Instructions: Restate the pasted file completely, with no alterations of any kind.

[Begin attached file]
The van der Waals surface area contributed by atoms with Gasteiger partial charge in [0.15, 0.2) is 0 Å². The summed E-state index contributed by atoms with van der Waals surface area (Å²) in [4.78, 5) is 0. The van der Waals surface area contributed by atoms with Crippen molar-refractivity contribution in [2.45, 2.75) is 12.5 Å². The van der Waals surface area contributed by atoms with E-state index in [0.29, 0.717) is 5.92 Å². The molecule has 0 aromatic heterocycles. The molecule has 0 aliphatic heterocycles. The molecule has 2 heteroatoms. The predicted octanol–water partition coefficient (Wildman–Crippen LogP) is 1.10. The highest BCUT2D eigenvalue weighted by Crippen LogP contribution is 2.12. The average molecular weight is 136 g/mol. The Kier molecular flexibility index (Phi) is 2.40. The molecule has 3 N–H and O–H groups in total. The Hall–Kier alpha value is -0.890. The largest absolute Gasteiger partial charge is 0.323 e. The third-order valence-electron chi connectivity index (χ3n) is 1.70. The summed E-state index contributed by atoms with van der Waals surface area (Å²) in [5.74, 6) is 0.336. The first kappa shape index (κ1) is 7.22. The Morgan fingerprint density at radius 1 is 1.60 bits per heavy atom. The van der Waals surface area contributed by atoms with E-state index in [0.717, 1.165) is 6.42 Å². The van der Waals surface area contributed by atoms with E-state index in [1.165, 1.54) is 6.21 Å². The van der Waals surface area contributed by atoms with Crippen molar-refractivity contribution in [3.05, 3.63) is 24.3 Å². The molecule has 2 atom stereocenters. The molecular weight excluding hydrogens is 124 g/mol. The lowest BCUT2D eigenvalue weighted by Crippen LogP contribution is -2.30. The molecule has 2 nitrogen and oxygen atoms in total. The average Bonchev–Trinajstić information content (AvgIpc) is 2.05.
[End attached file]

The van der Waals surface area contributed by atoms with Gasteiger partial charge in [0.15, 0.2) is 0 Å². The summed E-state index contributed by atoms with van der Waals surface area (Å²) in [4.78, 5) is 0. The van der Waals surface area contributed by atoms with Crippen molar-refractivity contribution in [2.45, 2.75) is 12.5 Å². The van der Waals surface area contributed by atoms with E-state index in [0.29, 0.717) is 5.92 Å². The molecule has 0 aromatic heterocycles. The molecule has 0 aliphatic heterocycles. The molecule has 2 heteroatoms. The predicted octanol–water partition coefficient (Wildman–Crippen LogP) is 1.10. The highest BCUT2D eigenvalue weighted by Crippen LogP contribution is 2.12. The average molecular weight is 136 g/mol. The Kier molecular flexibility index (Phi) is 2.40. The molecule has 3 N–H and O–H groups in total. The Hall–Kier alpha value is -0.890. The largest absolute Gasteiger partial charge is 0.323 e. The third-order valence-electron chi connectivity index (χ3n) is 1.70. The summed E-state index contributed by atoms with van der Waals surface area (Å²) in [5.74, 6) is 0.336. The first kappa shape index (κ1) is 7.22. The Morgan fingerprint density at radius 1 is 1.60 bits per heavy atom. The van der Waals surface area contributed by atoms with E-state index in [0.717, 1.165) is 6.42 Å². The van der Waals surface area contributed by atoms with E-state index in [1.165, 1.54) is 6.21 Å². The van der Waals surface area contributed by atoms with Crippen molar-refractivity contribution in [3.05, 3.63) is 24.3 Å². The molecule has 2 atom stereocenters. The molecular weight excluding hydrogens is 124 g/mol. The lowest BCUT2D eigenvalue weighted by Crippen LogP contribution is -2.30. The molecule has 2 nitrogen and oxygen atoms in total. The average Bonchev–Trinajstić information content (AvgIpc) is 2.05.